Product information includes: Publisher, Continuum (December 14, 2009); ISBN-10 - 1441162720 and an updated ISBN-13 - 978-1441162724
"Harvesting the Fruits" references Galatians 6:9, "So let us not grow weary in doing what is right, for we will reap at harvest-time, if we do not give up." As the title of the book and the featured scripture imply, this is not a season of frustration or discouragement in ecumenical relations, we are not in an ecumenical winter, but "rich fruits" already have been harvested from these and other dialogues.
Writing about "ecumenical consensus, convergences and differences" over the biblical number of the past 40 years, Walter Cardinal Kasper brings us an easily readable, very useful overview of formal, bilateral conversations between worldwide organizational expressions of Christianity: Lutherans and Catholics / Methodists and Catholics from 1967 through the publication date of 2009; Reformed and Catholics / Anglicans and Catholics from 1970 through 2009. These dialogues were grounded in "Catholic understanding of ecumenical dialogue" and ecumenical principles stated in Vatican 2 documents Unitatis redintegratio and Lumen gentium and as Cardinal Kasper notes, they reflect multilateral interrelationships amongst the various expressions of Christianity that participated. The book is comfortable to hold, has an easily readable type face (style and point size) and includes a near-comprehensive list of abbreviations from each phase or period of each formal dialogue, one of several features that make it a wonderful reference book. The author attempts to outline where we are at this present time as well as where we in the churches can move ahead and should move ahead in the quest for common unity. Cardinal Kasper uses the traditional, 2-millennia-long theological "Father, Son, Spirit" theological vocabulary without equivocation or apology.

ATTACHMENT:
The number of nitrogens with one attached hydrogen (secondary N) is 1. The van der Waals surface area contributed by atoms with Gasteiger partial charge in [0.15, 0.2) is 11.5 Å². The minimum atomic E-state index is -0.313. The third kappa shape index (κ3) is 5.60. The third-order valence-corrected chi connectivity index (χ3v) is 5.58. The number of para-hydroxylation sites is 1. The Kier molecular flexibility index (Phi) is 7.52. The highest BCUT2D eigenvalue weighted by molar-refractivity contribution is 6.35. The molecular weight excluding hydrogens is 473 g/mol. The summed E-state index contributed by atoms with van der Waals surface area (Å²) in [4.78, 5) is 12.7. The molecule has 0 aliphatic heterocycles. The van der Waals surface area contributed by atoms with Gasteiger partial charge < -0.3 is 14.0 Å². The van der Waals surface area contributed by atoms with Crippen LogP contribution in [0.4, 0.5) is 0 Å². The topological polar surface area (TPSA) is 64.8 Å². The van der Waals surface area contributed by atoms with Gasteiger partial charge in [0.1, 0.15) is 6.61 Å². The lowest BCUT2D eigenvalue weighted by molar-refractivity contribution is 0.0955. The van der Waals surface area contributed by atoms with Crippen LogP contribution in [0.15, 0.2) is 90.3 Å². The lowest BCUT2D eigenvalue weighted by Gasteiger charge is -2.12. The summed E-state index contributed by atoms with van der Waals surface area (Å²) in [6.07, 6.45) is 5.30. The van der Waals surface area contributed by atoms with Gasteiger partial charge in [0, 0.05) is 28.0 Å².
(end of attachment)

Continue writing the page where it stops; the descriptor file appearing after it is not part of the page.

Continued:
Harvesting the Fruits is logically organized into an introduction, four chapters and preliminary conclusions (at the end). Chapter subjects are:
1. Jesus Christ and the Trinity; 2. Salvation, justification, sanctification; 3. The Church - Nature and mission; Sources of authority; Ministry - "whole people of God" and "ordained"; Episcope / oversight - of both local church and Universal Church; 4. [dominical] Sacraments - baptism and EucharistParticularly beginning with the Vatican 2 Decree on Ecumenism, Unitatis redintegration in 1964, the See of Rome has considered restoration of unity in the Church a primary concern; Jesus Christ founded one Church, and only one. This particular book does not include Easter or Orthodox expressions of the Church (Cardinal Kasper refers to those as "Churches" but calls other non-Roman Catholics ecclesial communities). Except for those of Wesleyan heritage the Pentecostal churches do not participate in ecumenical activities and except when one includes the highly ecumenical Disciples of Christ (in the USA) in that category, church bodies that evolved from the various restoration movements in the 19th Century are not inclined toward ecumenism, either.
For these discussions a "common confession of the Trinity and of Jesus Christ" was the starting point. The ultimate goal of ecumenical dialogue and other shared activities includes "full visible communion in faith, sacramental life, apostolic ministry and mission" alongside the invariable and necessary differences in culture, styles of liturgy, hymnody and worship, as well as differing emphases in all the above... All of the ecumenical partners hold a fundamental common understanding of the Gospel including: creedal faith; Trinitarian conviction; and salvific action of the persons of the Trinity. Despite the basic need for more conversation and consensus, "What we share in faith is therefore much more than what divides us."
my amazon review: a healthy yield with more to come